Indigenous And Digital Migration: Technology Exacerbates Generation Gap
2021-02-19 | by CusiGO
In the 1980s and 1990s, many parents remotely observed their children’s technology latency. They support them and offer computers, video games or computer courses, but they are still excluded if it is not for work or technical problems: these new technologies are unique to young people and should be left in familiar places: TV, VHS video, wireless phones, dishwasher.
But here, in the mid-1990s, the roaring modern Internet appeared, and the world began to change dizzily in all fields and everyone’s age. The generation gap has split an increasingly digital society, which completely depends on a new organ of our body: smart phones. Now, how does each generation interact with technology?
To address these gaps, new categories have been identified. On the one hand, digital natives, young people born in (around) 1990, have grown from a cradle into a technology environment: they move freely in virtual space, are highly connected, and support “do it yourself”. On the other hand, digital migration: from the distant former world, calm and simulation, the old generation of the former Internet. Of course, they’re involved in the technology, but it’s more orthopedic than instinctive. They often feel uncomfortable or inappropriate, as if the train is going too fast or not invited to the party.
More specifically, a study by icemd, the Innovation Institute of the ESIC business school, defines technology for up to six generations based on how they communicate, how they consume content, or how they buy it. The silent generation (born between 1925 and 1944) are the least familiar with technology, the most in need of advice, the most vulnerable to fraud, and the least used to the concept of privacy. The baby boomers (1945-1964) were often eager to participate in digital life, and in fact they have joined social networks, especially Facebook and audio-visual platforms. According to a survey by Kaspersky, a cyber security company, 42% of Spanish parents regularly consult their already independent children about their technical problems. 16% of parents lack their children’s technical knowledge more than their companies.
Then, according to the above research conducted by coolhunting Consulting Group, other generations are increasingly integrated into the field of technology, such as generation X (1965-1979) or Millennium (1980-2000). They are adults, working, shopping and moving normally through technology. The youngest and fully digitized generation Z (2001-2011) paves the way for their innovation; meme meme meme meme meme meme meme meme meme meme meme meme meme meme meme meme meme meme meme meme meme meme meme meme meme meme meme meme meme meme meme meme meme meme meme meme meme meme meme meme meme meme meme meme meme meme meme meme meme meme meme meme meme meme meme The development of young children has been completely related to the screen, which brings uncertainty and worry, because it is not clear how much contact with technology is necessary and beneficial for young children. We’re going to cultivate post human addicts?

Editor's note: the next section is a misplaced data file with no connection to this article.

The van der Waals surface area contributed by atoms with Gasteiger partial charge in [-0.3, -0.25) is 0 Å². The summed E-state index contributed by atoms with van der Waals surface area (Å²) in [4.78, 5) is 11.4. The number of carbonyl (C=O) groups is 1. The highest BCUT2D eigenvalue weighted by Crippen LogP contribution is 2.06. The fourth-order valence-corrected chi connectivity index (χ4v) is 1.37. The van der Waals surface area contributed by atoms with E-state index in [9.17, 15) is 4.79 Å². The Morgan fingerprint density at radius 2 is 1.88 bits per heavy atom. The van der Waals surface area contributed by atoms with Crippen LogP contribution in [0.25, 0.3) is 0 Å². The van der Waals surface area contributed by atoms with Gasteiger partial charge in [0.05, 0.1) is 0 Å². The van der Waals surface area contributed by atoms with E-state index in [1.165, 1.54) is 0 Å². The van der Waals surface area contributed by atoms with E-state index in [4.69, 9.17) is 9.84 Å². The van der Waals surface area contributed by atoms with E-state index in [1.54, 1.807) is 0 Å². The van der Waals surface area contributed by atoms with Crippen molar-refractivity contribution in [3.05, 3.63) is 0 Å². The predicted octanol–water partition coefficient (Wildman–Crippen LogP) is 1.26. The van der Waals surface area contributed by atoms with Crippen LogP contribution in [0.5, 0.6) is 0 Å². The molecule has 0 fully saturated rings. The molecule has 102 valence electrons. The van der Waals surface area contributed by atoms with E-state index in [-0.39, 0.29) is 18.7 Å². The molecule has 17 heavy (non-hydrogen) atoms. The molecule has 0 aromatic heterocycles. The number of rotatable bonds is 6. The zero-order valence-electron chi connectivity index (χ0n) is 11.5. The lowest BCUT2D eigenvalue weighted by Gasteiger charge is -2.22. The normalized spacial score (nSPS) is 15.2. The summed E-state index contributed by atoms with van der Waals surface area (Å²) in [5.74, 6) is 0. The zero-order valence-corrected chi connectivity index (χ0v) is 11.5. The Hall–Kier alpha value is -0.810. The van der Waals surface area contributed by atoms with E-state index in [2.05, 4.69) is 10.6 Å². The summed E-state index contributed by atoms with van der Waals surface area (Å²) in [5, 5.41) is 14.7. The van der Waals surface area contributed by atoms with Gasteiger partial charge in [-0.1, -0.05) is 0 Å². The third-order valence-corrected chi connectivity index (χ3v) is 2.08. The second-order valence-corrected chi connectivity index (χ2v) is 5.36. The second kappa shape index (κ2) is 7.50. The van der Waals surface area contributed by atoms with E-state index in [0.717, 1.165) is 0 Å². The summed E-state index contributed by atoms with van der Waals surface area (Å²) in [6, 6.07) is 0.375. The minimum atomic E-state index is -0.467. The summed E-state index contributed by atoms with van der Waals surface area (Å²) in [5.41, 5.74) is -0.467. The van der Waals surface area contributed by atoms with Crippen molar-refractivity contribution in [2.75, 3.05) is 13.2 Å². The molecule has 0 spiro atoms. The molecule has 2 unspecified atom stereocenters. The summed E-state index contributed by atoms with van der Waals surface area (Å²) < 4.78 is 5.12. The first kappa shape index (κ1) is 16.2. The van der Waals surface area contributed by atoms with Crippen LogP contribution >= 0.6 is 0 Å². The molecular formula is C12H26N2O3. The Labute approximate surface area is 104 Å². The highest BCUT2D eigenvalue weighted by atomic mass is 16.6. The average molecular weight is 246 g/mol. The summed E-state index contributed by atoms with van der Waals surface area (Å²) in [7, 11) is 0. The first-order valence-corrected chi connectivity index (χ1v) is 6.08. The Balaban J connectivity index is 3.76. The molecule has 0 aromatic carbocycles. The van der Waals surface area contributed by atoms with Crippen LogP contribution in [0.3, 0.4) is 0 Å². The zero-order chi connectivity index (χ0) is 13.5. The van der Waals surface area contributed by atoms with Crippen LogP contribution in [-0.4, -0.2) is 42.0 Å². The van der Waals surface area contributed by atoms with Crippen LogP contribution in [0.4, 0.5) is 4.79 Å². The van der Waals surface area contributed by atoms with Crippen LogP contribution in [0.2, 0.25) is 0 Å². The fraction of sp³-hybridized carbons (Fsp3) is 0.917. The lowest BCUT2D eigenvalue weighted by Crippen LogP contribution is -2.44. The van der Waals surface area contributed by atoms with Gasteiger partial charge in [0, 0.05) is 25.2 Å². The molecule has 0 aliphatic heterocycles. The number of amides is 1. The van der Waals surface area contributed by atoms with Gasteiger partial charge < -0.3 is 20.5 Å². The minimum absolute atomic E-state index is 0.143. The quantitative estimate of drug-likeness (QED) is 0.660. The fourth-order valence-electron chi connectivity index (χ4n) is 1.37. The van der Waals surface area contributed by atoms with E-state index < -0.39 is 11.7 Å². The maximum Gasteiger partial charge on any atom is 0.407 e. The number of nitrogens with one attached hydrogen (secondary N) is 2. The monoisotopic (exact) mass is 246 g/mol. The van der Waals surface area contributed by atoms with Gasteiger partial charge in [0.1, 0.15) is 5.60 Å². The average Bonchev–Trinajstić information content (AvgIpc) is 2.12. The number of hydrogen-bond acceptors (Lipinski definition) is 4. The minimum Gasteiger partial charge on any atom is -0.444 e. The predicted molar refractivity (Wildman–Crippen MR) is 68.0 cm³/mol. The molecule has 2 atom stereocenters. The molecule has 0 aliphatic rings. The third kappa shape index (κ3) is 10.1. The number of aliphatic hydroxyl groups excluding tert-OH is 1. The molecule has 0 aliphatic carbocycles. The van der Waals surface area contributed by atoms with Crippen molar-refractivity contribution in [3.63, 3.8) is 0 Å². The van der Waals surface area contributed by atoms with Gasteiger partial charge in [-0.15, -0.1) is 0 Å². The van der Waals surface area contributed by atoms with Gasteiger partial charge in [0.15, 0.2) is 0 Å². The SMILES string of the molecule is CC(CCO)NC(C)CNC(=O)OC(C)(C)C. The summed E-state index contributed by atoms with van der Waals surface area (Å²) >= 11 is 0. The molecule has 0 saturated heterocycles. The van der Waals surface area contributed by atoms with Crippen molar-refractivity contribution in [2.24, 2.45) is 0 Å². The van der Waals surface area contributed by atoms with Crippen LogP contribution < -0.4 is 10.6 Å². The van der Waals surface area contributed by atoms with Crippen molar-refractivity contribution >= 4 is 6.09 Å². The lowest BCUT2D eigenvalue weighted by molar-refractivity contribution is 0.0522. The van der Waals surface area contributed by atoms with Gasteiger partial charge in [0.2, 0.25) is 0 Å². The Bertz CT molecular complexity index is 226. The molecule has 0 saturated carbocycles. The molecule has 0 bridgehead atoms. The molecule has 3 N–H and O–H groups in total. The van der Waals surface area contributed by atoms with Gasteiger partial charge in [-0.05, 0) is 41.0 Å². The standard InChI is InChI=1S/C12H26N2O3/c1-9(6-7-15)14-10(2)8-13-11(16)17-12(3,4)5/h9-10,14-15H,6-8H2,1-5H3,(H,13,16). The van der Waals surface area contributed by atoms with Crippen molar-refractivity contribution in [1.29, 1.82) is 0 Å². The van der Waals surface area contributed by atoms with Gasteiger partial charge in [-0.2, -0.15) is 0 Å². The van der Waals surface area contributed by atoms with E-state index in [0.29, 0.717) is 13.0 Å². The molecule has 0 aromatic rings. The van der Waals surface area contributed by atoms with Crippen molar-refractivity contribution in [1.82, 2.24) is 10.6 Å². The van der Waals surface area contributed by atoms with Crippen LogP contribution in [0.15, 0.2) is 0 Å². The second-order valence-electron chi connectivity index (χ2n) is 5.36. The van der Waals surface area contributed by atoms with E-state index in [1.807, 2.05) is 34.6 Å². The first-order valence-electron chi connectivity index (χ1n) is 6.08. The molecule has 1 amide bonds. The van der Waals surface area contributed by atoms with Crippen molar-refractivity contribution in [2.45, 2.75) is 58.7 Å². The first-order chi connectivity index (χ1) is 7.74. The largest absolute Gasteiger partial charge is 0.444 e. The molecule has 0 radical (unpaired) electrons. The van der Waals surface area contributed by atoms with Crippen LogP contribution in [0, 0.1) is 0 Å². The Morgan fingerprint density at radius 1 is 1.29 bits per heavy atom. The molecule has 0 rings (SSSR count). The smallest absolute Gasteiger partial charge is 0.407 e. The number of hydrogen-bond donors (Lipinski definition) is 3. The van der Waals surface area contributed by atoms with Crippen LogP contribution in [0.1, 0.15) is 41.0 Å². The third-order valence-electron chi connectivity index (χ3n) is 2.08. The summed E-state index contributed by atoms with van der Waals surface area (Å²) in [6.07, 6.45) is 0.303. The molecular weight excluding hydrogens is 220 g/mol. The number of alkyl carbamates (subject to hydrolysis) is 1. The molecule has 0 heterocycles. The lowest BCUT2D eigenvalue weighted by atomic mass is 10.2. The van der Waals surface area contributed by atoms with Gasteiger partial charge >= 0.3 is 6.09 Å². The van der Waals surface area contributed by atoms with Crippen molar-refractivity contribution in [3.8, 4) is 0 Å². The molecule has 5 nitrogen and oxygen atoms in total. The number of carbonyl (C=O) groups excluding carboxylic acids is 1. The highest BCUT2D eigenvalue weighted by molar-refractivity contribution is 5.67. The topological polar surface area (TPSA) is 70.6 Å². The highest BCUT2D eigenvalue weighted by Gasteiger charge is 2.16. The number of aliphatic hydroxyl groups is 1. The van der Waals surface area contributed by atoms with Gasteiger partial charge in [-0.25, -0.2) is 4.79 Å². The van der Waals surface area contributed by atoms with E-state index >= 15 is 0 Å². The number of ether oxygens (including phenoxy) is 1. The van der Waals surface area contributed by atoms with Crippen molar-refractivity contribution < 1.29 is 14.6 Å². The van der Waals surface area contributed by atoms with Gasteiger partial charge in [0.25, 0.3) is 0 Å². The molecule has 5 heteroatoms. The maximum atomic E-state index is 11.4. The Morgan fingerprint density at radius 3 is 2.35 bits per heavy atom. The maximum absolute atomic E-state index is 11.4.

The younger generation is often technically unintelligible because they are always evolving. Because technology is not only a tool, but also a way to produce identity, lifestyle and lifestyle. Everyone is looking for their place, and sometimes the technology panorama is stratified by age. Jorge Benedict, Professor of sociology at the United Nations University and former chairman of the Youth Research Council, explained: “young people need their space, and they always run away from old people who want to be young.”. “For example, it’s on social networks: they leave Facebook and log back in to instagram, and now they’re turning to snapchat, tiktok and other apps.” Today’s technology is a way to recognize and differentiate, just like other generations of music or clothing.